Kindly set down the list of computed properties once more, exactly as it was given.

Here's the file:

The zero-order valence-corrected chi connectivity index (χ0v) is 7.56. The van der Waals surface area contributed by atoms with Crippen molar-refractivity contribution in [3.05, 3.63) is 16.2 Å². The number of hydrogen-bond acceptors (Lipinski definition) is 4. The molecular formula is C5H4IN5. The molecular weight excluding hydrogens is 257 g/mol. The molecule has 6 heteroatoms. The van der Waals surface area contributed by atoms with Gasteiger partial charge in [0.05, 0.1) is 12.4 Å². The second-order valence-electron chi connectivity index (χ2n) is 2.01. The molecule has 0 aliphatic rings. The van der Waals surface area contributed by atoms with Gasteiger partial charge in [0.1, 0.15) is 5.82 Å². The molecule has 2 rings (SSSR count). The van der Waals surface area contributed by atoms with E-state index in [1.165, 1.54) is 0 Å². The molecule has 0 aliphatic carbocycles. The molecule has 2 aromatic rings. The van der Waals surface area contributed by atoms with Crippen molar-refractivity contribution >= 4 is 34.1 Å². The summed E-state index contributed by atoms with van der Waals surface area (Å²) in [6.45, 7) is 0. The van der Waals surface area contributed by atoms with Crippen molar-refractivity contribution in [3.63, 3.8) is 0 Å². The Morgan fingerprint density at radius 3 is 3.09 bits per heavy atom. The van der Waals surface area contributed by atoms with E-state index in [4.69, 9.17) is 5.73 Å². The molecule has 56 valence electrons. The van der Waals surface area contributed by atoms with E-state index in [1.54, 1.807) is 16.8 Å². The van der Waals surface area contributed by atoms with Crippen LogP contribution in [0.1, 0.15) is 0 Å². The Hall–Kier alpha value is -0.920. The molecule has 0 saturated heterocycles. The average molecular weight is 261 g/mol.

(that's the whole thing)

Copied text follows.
The zero-order valence-corrected chi connectivity index (χ0v) is 7.56. The van der Waals surface area contributed by atoms with Crippen molar-refractivity contribution in [3.05, 3.63) is 16.2 Å². The number of hydrogen-bond acceptors (Lipinski definition) is 4. The molecular formula is C5H4IN5. The molecular weight excluding hydrogens is 257 g/mol. The molecule has 6 heteroatoms. The van der Waals surface area contributed by atoms with Gasteiger partial charge in [0.05, 0.1) is 12.4 Å². The second-order valence-electron chi connectivity index (χ2n) is 2.01. The molecule has 0 aliphatic rings. The van der Waals surface area contributed by atoms with Gasteiger partial charge in [0.1, 0.15) is 5.82 Å². The molecule has 2 rings (SSSR count). The van der Waals surface area contributed by atoms with E-state index in [1.165, 1.54) is 0 Å². The molecule has 0 aliphatic carbocycles. The molecule has 2 aromatic rings. The van der Waals surface area contributed by atoms with Crippen molar-refractivity contribution >= 4 is 34.1 Å². The summed E-state index contributed by atoms with van der Waals surface area (Å²) in [6.45, 7) is 0. The van der Waals surface area contributed by atoms with Crippen molar-refractivity contribution in [3.63, 3.8) is 0 Å². The Morgan fingerprint density at radius 3 is 3.09 bits per heavy atom. The van der Waals surface area contributed by atoms with E-state index in [4.69, 9.17) is 5.73 Å². The molecule has 56 valence electrons. The van der Waals surface area contributed by atoms with E-state index in [1.54, 1.807) is 16.8 Å². The van der Waals surface area contributed by atoms with Crippen LogP contribution in [0.1, 0.15) is 0 Å². The Hall–Kier alpha value is -0.920. The molecule has 0 saturated heterocycles. The average molecular weight is 261 g/mol.